Lab rat. Cedar says he was not the best student in NYU’s MD/PhD program, but he did enjoy learning about the life sciences. “I was infatuated with general biology principles. It was the beginning of the molecular biology revolution,” says Cedar. After three years of medical school and clinical rotations, Cedar chose to work with James Schwartz, who started at NYU as a microbiologist and then became a neurobiologist, using the sea slug Aplysia to study how memory works. Part of Schwartz’s research included examining how learning affects chromatin structure. Cedar was Schwartz’s first graduate student. “It’s very good to be the first graduate student; you get a lot of attention,” says Cedar. He studied E. coli’s synthesis of L-asparaginase, which catalyzes the hydrolysis of the amino acid asparagine to aspartic acid, and purified asparagine synthetase from the bacterium to study how that enzyme catalyzes the reverse reaction, using aspartate to produce the amino acid in vitro. Cedar enjoyed working in the lab and the make-your-own-hours lifestyle so much that, by end of his PhD, he decided to go the research route rather than practice medicine.
A blank slate. Cedar did a one-year internship in the neuroscience lab of future Nobel Laureate Eric Kandel, who was then at NYU, working on the role of cAMP metabolism in memory formation in Aplysia, and then obtained a research fellowship at the National Institutes of Health (NIH) in Bethesda, Maryland. At the NIH, Cedar chose to work with Gary Felsenfeld, whose lab was beginning to study the relationship between chromatin structure and gene expression. “It was a marriage made in heaven,” says Cedar, who initially didn’t know anything about chromatin or nucleic acids, he says. “Gary was a real pioneer in nucleic acid biochemistry and an exceptionally good chemist who had studied with Linus Pauling. He tried to apply this chemistry to biology. My entire understanding of the chemistry of nucleic acids, which not too many people learn anymore, I got from him.”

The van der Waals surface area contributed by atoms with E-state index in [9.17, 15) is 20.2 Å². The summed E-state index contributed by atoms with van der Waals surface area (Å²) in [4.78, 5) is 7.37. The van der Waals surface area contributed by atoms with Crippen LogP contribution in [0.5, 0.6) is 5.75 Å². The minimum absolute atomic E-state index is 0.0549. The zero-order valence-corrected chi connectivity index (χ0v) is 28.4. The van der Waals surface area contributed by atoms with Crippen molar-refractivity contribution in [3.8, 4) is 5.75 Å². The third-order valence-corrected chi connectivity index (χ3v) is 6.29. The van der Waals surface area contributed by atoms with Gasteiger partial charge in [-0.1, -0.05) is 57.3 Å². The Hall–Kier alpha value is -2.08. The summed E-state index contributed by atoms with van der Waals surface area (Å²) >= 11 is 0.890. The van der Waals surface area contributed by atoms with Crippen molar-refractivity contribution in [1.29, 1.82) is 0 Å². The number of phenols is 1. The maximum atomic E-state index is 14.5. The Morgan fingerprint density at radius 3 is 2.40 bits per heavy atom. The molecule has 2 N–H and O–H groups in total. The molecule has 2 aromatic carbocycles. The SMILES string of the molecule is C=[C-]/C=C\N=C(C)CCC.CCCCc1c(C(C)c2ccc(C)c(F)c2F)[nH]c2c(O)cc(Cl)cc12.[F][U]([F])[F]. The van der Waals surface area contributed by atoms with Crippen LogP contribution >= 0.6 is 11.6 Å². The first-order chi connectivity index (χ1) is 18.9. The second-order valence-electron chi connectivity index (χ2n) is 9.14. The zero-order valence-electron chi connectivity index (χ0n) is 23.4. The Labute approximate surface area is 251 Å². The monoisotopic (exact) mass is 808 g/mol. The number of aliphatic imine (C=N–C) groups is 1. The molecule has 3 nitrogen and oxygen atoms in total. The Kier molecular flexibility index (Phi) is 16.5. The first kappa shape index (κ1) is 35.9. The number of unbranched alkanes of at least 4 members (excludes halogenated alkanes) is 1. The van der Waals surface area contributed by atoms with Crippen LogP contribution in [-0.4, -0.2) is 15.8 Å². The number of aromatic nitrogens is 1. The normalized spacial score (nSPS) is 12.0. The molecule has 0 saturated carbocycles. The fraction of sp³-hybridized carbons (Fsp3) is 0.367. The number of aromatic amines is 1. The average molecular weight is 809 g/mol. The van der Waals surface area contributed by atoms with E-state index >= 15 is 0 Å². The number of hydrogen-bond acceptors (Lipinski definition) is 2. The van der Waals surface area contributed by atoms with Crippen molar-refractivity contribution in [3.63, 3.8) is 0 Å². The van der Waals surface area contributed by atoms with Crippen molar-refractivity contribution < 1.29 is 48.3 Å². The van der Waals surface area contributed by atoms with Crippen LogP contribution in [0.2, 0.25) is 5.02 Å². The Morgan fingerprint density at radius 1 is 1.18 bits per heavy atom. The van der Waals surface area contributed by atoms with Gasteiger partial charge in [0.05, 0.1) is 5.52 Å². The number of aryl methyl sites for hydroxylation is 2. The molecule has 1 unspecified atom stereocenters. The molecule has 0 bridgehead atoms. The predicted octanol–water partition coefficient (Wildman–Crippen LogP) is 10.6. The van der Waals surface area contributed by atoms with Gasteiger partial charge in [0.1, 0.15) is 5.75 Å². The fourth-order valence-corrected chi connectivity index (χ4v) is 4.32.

In 1971, when Cedar arrived at the NIH, scientists had not yet figured out chromatin’s structure because they did not know how to isolate it. “We knew there were histones but we didn’t know anything about nucleosomes, and we didn’t know that chromatin had a well-defined structure. Gary pioneered working with chromatin, but from a chemist’s perspective. We used sophisticated chemistry tools in his lab, but primitive ones for understanding biology.” When Cedar arrived, he began to perform some of the first experiments addressing the biology of chromatin.
Cedar figured out how to solubilize chromatin and used purified E. coli RNA polymerase to understand how the enzyme interacts with chromatin. In 1973, he published a paper describing an in vitro transcription system using either chromatin or protein-stripped DNA from the calf thymus. Cedar observed that initiation sites on chromatin are much less frequent compared to those on DNA, and that transcript elongation occurs three times more slowly on chromatin. “We learned a lot about the ways that chromatin restricts accessibility to RNA polymerase, which in a sense is a key element of chromatin—it restricts access. These were the first experiments to really show that,” says Cedar.